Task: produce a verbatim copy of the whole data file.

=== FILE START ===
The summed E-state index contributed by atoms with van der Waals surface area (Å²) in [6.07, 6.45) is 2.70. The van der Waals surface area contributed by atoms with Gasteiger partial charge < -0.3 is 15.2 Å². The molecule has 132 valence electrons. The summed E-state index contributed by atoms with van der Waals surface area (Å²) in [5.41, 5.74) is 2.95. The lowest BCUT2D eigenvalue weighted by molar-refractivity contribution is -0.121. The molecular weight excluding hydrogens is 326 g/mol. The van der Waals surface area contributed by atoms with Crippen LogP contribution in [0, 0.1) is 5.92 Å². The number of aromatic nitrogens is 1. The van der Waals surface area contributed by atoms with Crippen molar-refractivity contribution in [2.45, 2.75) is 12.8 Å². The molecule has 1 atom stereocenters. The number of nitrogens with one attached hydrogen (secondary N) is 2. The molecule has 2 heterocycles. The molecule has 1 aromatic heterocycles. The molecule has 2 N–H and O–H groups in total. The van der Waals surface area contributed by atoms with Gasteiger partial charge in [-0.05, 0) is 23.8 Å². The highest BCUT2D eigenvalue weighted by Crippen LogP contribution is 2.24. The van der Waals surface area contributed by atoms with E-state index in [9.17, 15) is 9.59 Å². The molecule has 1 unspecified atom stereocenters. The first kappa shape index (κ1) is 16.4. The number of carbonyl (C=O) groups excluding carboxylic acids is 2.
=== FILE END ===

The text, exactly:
The summed E-state index contributed by atoms with van der Waals surface area (Å²) in [6.07, 6.45) is 2.70. The van der Waals surface area contributed by atoms with Gasteiger partial charge < -0.3 is 15.2 Å². The molecule has 132 valence electrons. The summed E-state index contributed by atoms with van der Waals surface area (Å²) in [5.41, 5.74) is 2.95. The lowest BCUT2D eigenvalue weighted by molar-refractivity contribution is -0.121. The molecular weight excluding hydrogens is 326 g/mol. The van der Waals surface area contributed by atoms with Crippen LogP contribution in [0, 0.1) is 5.92 Å². The number of aromatic nitrogens is 1. The van der Waals surface area contributed by atoms with Crippen molar-refractivity contribution in [2.45, 2.75) is 12.8 Å². The molecule has 1 atom stereocenters. The number of nitrogens with one attached hydrogen (secondary N) is 2. The molecule has 2 heterocycles. The molecule has 1 aromatic heterocycles. The molecule has 2 N–H and O–H groups in total. The van der Waals surface area contributed by atoms with Gasteiger partial charge in [-0.05, 0) is 23.8 Å². The highest BCUT2D eigenvalue weighted by Crippen LogP contribution is 2.24. The van der Waals surface area contributed by atoms with E-state index in [9.17, 15) is 9.59 Å². The molecule has 1 unspecified atom stereocenters. The first kappa shape index (κ1) is 16.4. The number of carbonyl (C=O) groups excluding carboxylic acids is 2.